Wednesday, May 16, 2012
Buzzwords Flying In Latest Media Mess
This time, the topic was the late debris caution at Richmond that was called out by various drivers, crew chiefs and fans as being thrown only to bunch up the field for the finish of the race. NASCAR disputes those contentions and apparently has some other issues with the topic of justifying cautions.
Here is how Jeff Gluck reported it over at SBNation:
"Sometimes, some people are a little more needy than others and they want to see that for whatever reason," NASCAR vice president of competition Robin Pemberton (pictured above) told reporters attending a function at Charlotte Motor Speedway. "And whatever their thought process and beliefs with the governing body (are), they think they need proof.
"Sometimes you see (the debris) and sometimes you don't, and that's based on TV coverage, basically."
But Pemberton said FOX "didn't do anything wrong" and he doesn't mind TV not showing the reason for debris caution because, "I don't have an issue with (the reason for the caution)."
He also said NASCAR does not keep the debris as evidence of why it called the caution. "We don't inventory it, we don't tag it and put it a library anywhere or anything," he said. "It's just trash."
"A lot of times, you call it for one thing and then you pick that up and anything else that's in the vicinity," he said.
So what was the debris at Richmond? Pemberton said there may have been a water bottle on the track, but there was also a beer can or piece of aluminum that had been run over.
The ripples from Pemberton's rock thrown into the pond did not take long to spread. This same issue has risen to the surface several times over the last couple of years. It's basically a shame that it had to be discussed at all, but it just comes down to one simple truth.
The FOX telecasts are not produced to serve the hardcore fans. They are produced to serve the network, the advertisers and the production team. FOX paid the money to telecast the races and that brings them the ability to pick and choose what to include and what to exclude.
If FOX chooses not to show viewers the debris that brought out the caution, NASCAR has nothing to say about it. As Pemberton stated sometimes you see the debris and sometimes you don't. That mostly depends on which Sprint Cup Series TV partner is televising the race.
If FOX chooses only to show the winning car cross the finish line, NASCAR has nothing to say about it. Fans of the other lead lap drivers who have been watching the telecast for hours may be frustrated, but the FOX production team can decide that it is more important to show the winner slowing down, the pit crew jumping around and the crew chief smiling than the field racing to the finish.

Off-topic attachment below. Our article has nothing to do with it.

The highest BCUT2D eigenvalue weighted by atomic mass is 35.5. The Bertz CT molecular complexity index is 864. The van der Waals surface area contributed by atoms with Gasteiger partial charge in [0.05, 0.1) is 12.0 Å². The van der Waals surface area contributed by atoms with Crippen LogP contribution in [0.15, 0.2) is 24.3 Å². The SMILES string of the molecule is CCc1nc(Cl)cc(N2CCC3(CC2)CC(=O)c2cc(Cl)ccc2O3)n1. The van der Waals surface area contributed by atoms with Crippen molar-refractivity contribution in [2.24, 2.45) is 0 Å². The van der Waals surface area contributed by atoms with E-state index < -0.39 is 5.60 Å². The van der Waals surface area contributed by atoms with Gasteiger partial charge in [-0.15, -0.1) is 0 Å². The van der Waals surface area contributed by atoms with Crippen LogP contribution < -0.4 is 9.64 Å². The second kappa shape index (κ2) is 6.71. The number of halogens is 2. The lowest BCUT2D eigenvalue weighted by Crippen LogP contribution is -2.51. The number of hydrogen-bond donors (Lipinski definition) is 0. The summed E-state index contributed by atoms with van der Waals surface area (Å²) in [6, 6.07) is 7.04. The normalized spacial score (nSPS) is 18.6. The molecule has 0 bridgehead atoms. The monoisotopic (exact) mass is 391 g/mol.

As Jeff Hammond detailed in a recent report, the FOX team focuses the cameras on two cars at a time under green flag conditions. Jumping between tightshots of cars instead of presenting the best racing on the track at the time is their right as the official TV network. Mixing these tightshots with in-car camera views serves to top-off the production approach to green flag racing.
The network does many things well including having the best corps of pit reporters, a flawless record of making superb pictures and sound as well as adding side-by-side commercials this season for the final scheduled hour of the races.
What they do not do well at FOX is respond to fans. Gluck wrote both last year and this year about his experience and subsequent frustrations of watching a full race on TV away from the track. He and I exchanged views on Twitter recently about that. His words serve as a popular view on the relationship between FOX and NASCAR fans.
"Those words from last year ring true today. The TV networks don't care about fan input, and that's my point then and now," tweeted Gluck. "It does need to change, but they don't care what you or I think. They're going to do what they want."
There are four more Sprint Cup Series races this season that will televised on FOX. The existing NASCAR TV contract runs through 2014. This means there will be two more full years of coverage by the current TV partners after this season.
We invite your comments on this topic. To add your opinion, just click on the comments button below. Thank you for taking the time to stop by The Daly Planet.